A Montreal company is counting on gesture recognition technology (GRT) to change graphical user interface requirements for multimedia applications.
DSI Datotech is planning to launch its Multi-Point TouchPad some time this quarter to 2D and 3D animators, video post-production engineers, sound engineers and special effects experts. The device interprets hand gestures performed by any combination of up to 10 fingers through sensors on the pad. Each gesture is interpreted and mapped to an electronic code, before passing through an interface to control a computer function or electronic appliance.
DSI was founded in 1986 but only entered the technology market a few years ago after acquiring patents for a rudimentary GRT design. DSI chairman Ed Pardiak said an inventor had come up with a three-finger recognition system to help his wife, who is dyslexic. The initial TouchPad featured 11 switches in a tick-tack-toe configuration with two extra switches. By using three combinations of three fingers, he could reconstruct language and speak through a synthesizer at 60 words a minute. DSI has since spent several years enhancing the technology to support more fingers.
“It was a very steep learning curve,” he said. “We decided it would be lot wiser to just move to a complete full-hand gesture recognition system on a much more elegant sensor.”
DSI’s Multi-Point TouchPad attempts to reconstruct phonyms, the sound pieces that make up language. There are 54 phonyms, 44 of which are used in English. Taking out accents leaves the user with what Pardiak refers to as “broadcasters’ English.”
“Gesture is a natural form of language. It is utilized within every culture on the planet or a greater or lesser extent,” said Pardiak.
Multimedia designers could potentially use the Multi-Point TouchPad technology to replicate tasks that require a keyboard and mouse today. If you wanted to make a cutting motion, for instance, you would take your forefinger and squeeze it with your thumb. “If you’re doing a specific application where you have a lot of cutting and pasting, them you could have gestures like that,” said Paul Higgins, DSI’s vice-president of corporate development. “Since you’re using more of your hand it’s much more natural; it’s less tiring. The trick is to just choose the right gesture set, which is pretty small. We’re capable of doing entire languages with gestures, but in the marketing applications we’re looking at we’d be using five, maybe 10 gestures often.”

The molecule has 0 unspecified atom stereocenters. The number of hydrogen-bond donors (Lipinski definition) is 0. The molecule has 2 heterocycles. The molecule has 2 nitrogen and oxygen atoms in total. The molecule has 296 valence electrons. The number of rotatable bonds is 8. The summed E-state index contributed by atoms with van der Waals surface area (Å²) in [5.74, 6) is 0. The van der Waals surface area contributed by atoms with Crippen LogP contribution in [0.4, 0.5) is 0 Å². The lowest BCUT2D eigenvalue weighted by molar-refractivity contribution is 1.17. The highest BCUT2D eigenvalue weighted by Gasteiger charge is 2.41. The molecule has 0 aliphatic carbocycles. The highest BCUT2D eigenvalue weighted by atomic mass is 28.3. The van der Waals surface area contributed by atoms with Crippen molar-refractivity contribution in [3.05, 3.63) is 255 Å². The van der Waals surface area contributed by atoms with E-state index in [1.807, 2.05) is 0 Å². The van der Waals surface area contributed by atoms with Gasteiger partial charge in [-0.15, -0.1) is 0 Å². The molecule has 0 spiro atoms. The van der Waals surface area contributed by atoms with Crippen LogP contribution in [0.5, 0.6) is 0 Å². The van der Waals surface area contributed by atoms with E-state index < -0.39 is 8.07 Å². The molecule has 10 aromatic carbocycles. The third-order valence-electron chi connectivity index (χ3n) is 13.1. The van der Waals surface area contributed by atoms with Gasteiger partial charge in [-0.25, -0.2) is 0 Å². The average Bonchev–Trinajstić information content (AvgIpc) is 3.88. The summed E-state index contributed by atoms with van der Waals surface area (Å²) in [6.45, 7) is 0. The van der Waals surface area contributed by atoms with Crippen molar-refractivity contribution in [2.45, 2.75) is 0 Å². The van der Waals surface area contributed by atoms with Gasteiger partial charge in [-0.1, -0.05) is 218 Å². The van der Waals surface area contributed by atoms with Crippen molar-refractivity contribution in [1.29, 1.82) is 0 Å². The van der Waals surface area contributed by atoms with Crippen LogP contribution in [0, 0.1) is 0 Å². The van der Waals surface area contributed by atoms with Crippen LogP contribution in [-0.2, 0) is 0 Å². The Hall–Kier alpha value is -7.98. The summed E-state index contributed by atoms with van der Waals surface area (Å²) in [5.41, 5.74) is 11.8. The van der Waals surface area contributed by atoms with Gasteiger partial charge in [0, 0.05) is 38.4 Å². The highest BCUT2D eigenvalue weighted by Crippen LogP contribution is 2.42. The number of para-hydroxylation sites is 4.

Robert Rioux, a computer graphics artist who uses Alias/Wavefront’s Maya Modeler at Meteor Studios in Montreal, tested the Multi-Point when it was in beta. “I think it has some potential, but it’s something you would have to get used to. It’s a completely different interface,” he said. “For now, it works the way we do it with a three-button mouse.”
DSI is also looking at markets beyond multimedia and CAD/CAM, Higgins said, adding that the increased graphics capability on many Web sites make open up many opportunities for its technology.
“The world is going to have a lot of 3D-type images. Navigation through that is very difficult with just a mouse and a keyboard,” he said.
Since the Multi-Point TouchPad can also track pressure, it could also potentially be used in biometrics applications or to prove the validity of digital signatures, Higgins said.